On Tuesday August 11, Russia became the first country to approve a vaccine against the novel coronavirus (Sars-Cov-2). The news was announced by Russian President Vladimir Putin that the vaccine, called Sputnik V, had been officially registered for emergency use with the Russian Health Ministry.
Russia currently holds the fourth-highest tally of coronavirus infections in the world, with almost 900,000 cases in Russia alone. The global number of COVID-19 cases has now exceeded 20 million and the virus is responsible for more than 730,000 deaths.
Putin claims Russia’s coronavirus vaccine, which was developed by the Gamaleya National Research Center, has passed all ‘necessary steps’ and has even been given to his own adult daughter. Russian Healthcare Minister Mikhail Murashko said the vaccine would be slowly introduced to the general population and would be given to health workers and teachers first.
The vaccine is administered in two doses of adenoviruses that express the coronavirus spike protein. The first dose contains an Ad26 virus, which is the same strain being used in an experimental coronavirus vaccine being developed by pharmaceutical company Johnson & Johnson and the second ‘booster’ shot is composed of an Ad5 virus, similar to the experimental vaccine being developed by CanSino Biologics in China. Binnopharm, the company who manufactures the Russian vaccine, says it can produce 1.5 million doses per year.
There are currently more than 200 vaccines in development around the globe, some of them in Phase III trials. However, despite the urgency of developing a vaccine against Sars-Cov-2, ensuring a vaccine is effective and safe is more critical than winning the so-called ‘race’ for a COVID-19 vaccine.
The World Health Organization (WHO) says it is closely following Russia’s progress and has cautioned against releasing any promising vaccine too soon and compromising safety. At a UN press briefing just a few hours after the announcement, WHO spokesman Tarik Jasarevic said: “It’s vital that we apply all public health measures that we know are working, and we need to continue to invest in and accelerate the development of safe and effective treatments and vaccines that will help us reduce disease transmission in the future”.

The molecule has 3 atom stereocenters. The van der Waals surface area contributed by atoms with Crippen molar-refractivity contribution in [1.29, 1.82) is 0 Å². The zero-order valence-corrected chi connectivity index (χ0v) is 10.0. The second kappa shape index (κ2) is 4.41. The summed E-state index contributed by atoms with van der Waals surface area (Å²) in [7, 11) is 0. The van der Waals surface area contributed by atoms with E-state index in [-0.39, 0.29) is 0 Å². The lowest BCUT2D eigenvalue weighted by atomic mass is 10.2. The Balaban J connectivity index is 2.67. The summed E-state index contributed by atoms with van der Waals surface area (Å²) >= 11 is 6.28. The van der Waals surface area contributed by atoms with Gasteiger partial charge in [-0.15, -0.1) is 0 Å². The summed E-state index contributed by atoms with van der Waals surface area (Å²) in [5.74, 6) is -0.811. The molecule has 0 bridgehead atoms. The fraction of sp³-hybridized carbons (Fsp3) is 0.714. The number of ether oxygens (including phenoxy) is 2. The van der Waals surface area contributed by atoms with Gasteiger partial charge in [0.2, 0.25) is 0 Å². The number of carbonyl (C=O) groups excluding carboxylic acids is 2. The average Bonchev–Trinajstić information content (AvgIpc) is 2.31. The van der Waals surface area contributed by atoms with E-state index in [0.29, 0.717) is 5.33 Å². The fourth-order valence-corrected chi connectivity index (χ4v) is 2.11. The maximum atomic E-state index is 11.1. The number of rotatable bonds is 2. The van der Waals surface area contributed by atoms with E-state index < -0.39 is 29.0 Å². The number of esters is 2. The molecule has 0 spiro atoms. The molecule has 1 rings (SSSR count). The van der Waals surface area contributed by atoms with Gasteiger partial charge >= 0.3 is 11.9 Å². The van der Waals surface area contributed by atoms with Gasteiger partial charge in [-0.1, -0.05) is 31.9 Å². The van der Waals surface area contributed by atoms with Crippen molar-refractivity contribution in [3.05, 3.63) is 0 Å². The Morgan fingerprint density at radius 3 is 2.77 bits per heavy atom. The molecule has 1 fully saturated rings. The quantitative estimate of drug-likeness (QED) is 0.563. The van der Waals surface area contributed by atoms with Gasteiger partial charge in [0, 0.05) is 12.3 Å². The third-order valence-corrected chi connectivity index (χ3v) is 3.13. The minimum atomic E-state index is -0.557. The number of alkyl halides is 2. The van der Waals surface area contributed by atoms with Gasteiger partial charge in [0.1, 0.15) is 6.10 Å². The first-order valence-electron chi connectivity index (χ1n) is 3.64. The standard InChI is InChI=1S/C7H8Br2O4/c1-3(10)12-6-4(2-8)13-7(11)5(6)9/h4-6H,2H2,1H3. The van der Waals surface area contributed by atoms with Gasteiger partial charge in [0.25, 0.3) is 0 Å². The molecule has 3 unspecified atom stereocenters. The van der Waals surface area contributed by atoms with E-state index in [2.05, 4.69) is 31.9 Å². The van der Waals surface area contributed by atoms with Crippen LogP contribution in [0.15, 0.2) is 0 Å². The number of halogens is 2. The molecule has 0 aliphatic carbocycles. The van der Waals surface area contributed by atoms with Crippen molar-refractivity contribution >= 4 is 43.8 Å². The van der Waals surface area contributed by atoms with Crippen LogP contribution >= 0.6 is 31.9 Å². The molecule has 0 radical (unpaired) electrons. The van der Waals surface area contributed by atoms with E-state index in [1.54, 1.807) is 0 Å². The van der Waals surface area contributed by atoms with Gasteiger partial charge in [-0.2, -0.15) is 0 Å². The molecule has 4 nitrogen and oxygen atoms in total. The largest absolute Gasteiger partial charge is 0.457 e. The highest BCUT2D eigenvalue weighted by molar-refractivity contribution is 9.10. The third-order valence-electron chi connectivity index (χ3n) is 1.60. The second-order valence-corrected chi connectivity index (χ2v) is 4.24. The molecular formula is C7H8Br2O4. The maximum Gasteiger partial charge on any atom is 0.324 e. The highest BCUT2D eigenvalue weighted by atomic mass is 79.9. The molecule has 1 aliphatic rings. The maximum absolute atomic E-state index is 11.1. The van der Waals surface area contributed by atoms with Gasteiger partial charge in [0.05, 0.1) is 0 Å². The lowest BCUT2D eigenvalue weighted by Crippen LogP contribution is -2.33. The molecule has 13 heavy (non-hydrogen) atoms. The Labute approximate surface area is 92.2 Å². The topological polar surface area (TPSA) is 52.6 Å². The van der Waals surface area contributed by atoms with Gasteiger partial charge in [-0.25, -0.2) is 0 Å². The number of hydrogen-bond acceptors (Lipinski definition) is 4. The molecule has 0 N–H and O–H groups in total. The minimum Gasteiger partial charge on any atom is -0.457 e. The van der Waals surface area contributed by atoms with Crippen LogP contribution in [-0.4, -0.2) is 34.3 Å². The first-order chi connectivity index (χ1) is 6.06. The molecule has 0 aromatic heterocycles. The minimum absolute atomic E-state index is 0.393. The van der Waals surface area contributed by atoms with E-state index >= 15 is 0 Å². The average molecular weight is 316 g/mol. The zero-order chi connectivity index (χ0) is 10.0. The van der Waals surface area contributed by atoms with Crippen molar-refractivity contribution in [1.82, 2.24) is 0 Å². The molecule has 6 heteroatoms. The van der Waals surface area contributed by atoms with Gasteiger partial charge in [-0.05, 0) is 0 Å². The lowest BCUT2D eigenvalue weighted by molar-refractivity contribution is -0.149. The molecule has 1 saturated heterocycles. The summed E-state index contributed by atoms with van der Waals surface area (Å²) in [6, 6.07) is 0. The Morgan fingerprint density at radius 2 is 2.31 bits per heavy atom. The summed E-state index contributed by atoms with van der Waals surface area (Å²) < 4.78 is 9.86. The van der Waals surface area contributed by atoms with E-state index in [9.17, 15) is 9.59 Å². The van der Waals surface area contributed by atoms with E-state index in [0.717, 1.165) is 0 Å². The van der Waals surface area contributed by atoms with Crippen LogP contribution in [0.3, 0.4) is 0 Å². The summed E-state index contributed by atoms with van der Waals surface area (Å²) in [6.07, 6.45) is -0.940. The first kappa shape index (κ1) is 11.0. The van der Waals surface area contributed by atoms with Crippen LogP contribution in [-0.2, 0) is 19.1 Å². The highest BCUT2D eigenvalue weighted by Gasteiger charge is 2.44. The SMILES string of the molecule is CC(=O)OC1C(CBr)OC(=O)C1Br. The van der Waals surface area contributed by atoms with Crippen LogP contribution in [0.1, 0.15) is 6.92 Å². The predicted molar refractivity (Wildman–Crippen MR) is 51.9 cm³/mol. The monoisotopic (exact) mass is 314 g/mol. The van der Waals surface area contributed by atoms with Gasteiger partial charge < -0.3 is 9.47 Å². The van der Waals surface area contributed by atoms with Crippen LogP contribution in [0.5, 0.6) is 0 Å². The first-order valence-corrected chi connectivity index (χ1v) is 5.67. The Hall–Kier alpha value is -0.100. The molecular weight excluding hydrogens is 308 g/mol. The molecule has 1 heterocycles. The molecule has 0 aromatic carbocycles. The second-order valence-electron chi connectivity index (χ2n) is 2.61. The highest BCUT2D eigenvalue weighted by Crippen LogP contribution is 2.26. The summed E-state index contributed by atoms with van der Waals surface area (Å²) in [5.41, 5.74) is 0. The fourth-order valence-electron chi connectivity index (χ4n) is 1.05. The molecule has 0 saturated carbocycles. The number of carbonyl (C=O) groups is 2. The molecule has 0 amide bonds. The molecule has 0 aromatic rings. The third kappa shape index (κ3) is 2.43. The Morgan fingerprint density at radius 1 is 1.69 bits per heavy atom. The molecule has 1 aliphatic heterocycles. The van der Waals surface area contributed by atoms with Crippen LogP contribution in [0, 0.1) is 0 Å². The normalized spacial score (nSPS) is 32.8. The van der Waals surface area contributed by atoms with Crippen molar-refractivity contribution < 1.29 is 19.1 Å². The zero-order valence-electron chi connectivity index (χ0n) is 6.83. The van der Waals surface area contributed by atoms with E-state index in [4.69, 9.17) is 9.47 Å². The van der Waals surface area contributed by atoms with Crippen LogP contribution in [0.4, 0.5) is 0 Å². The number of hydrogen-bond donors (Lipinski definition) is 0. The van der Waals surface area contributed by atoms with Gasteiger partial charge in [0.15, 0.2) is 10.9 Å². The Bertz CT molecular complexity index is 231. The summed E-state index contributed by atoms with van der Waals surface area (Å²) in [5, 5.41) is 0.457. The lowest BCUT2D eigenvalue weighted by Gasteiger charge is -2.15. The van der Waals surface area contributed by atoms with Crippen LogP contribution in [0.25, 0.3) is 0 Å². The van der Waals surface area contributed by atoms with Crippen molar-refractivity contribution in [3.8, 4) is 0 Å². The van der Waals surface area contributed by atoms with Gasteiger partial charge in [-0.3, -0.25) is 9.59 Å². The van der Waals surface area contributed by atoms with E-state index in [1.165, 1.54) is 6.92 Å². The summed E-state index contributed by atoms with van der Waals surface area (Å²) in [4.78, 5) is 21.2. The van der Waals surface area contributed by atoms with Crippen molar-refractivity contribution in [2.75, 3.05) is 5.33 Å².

According to Russia officials, the vaccine elicited a strong immune response and no ‘serious complications’ in Phase I and Phase II trials. However, the results have not been published and the trials involved just 76 people. At present, there is no evidence of the vaccine’s efficacy, as Phase III studies – which test the vaccine’s efficacy, typically, on thousands of participants and look for rarer side effects that may not show up in smaller trials – are only set to begin on August 12 (in Russia and several other countries).
Immediately following the news, scientists around the world, including some Russian scientists, voiced their disapproval, calling the move rushed and inappropriate. Many are concerned that the premature use of a coronavirus vaccine in Russia that has not been properly vetted could put people at risk and might even hinder global vaccine development efforts.
Svetlana Zavidova, a lawyer who heads Russia’s Association of Clinical Trials Organizations is worried that without data from Phase III trials it will not be clear whether the vaccine prevents COVID-19 infection or not – or if it causes any harmful side effects due to deficiencies in how Russia monitor the effects of medicines: “It’s ridiculous, of course, to get authorization on these data”.
In a statement released by the UK Science Media Centre, Prof Francois Balloux, a geneticist at University College London, said: “This is a reckless and foolish decision. Mass vaccination with an improperly tested vaccine is unethical. Any problem with the Russian vaccination campaign would be disastrous both through its negative effects on health, but also because it would further set back the acceptance of vaccines in the population”.